What should the United States do about this changing Saudi Arabia? Its real dependence on Saudi oil, Riyadh’s key role in the current security architecture, and the transition costs of a new strategy can’t be wished away. Allies should be engaged with a presumption of partnership, not one-sided lectures or sudden, erratic policy shifts. But America cannot continue to ignore the increasingly clear tension between its stated policy goals. It should at least avoid accepting or endorsing the status quo, and should do far more to nurture the emerging new Saudi public sphere. For instance, the symbolism of President Obama’s unusual meeting with new Saudi Interior Minister Mohammed bin Nayef, which looked to many Saudis like an endorsement of someone they identify with the most repressive and anti-democratic trends in the kingdom, was unfortunate.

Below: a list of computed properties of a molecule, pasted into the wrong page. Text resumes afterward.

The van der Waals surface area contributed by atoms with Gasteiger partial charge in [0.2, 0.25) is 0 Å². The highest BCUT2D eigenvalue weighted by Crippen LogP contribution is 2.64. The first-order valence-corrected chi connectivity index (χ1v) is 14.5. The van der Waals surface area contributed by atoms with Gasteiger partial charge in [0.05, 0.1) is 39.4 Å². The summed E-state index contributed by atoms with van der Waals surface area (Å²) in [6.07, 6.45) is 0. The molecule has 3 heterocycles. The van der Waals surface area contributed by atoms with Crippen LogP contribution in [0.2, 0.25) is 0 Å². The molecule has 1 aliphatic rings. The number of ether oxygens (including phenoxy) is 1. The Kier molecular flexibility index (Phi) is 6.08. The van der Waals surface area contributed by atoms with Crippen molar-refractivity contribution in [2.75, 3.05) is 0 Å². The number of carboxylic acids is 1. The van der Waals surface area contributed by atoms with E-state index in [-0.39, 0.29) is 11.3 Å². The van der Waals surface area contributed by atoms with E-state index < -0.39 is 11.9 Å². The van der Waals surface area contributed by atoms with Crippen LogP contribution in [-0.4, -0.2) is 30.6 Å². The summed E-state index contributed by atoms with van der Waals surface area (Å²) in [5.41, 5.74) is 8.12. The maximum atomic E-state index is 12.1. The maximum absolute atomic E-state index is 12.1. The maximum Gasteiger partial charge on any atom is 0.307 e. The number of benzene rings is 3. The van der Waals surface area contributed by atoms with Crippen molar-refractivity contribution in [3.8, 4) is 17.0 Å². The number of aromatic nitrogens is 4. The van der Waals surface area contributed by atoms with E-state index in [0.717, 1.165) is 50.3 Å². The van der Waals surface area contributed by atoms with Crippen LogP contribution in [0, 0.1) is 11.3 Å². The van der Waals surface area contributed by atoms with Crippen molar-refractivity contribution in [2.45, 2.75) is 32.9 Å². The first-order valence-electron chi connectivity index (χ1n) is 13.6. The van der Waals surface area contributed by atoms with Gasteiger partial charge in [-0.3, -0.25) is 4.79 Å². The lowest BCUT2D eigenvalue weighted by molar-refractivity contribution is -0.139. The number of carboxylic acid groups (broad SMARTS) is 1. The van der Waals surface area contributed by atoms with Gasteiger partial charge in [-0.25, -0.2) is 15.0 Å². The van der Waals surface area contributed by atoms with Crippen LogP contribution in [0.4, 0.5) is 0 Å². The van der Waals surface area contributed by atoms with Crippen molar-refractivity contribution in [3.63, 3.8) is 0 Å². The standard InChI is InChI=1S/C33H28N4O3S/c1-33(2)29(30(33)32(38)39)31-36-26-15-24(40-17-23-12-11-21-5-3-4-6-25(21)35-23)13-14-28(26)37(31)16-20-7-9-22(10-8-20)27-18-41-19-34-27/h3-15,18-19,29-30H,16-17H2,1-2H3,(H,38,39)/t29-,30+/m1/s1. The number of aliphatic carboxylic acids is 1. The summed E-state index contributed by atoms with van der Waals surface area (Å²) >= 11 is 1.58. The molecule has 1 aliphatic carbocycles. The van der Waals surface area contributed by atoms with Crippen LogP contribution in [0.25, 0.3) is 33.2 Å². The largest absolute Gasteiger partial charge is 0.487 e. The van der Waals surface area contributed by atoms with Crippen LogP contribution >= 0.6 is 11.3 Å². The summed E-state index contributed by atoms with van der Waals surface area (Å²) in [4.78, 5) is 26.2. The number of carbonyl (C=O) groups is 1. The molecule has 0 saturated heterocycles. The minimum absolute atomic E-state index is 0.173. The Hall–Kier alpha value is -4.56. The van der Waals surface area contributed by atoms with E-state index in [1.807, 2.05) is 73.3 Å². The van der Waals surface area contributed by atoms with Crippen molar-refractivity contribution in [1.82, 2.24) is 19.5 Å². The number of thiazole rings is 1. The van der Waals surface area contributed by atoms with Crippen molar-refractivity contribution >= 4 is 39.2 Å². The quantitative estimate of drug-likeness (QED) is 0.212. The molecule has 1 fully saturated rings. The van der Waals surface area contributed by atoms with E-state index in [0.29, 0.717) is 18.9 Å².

Does Washington have any leverage? Maybe. The day after his lengthy interrogation over various ill-defined charges, the impressive human rights campaigner Mohammed Fahad al-Qahtani told me that the United States urgently needed to do more to support these emerging voices. Qahtani, like others, thinks that Obama could significantly help this emerging new reformist discourse — and that engaging with them would ultimately be decisively in the interests of both Washington and Saudi Arabia itself. While many were dismissive of the 30 women appointed by King Abdullah to the Shura Council, for instance, one women’s rights activist with whom I spoke argued strongly for its significance. Their presence, she insisted, was symbolically important and would make it far easier for them to get women’s issues onto the Shura Council’s (admittedly lean) agenda. If this were simply a public relations move to appease the United States (“the Hillary Clinton Council,” as several Saudis called it), she argued, then it should be taken as a positive example of how American pressure could help. Change will not come quickly, but Obama should speak out against the prosecution of such liberal reformists and apply the same standards on the right to free expression in Saudi Arabia that he does elsewhere in the region.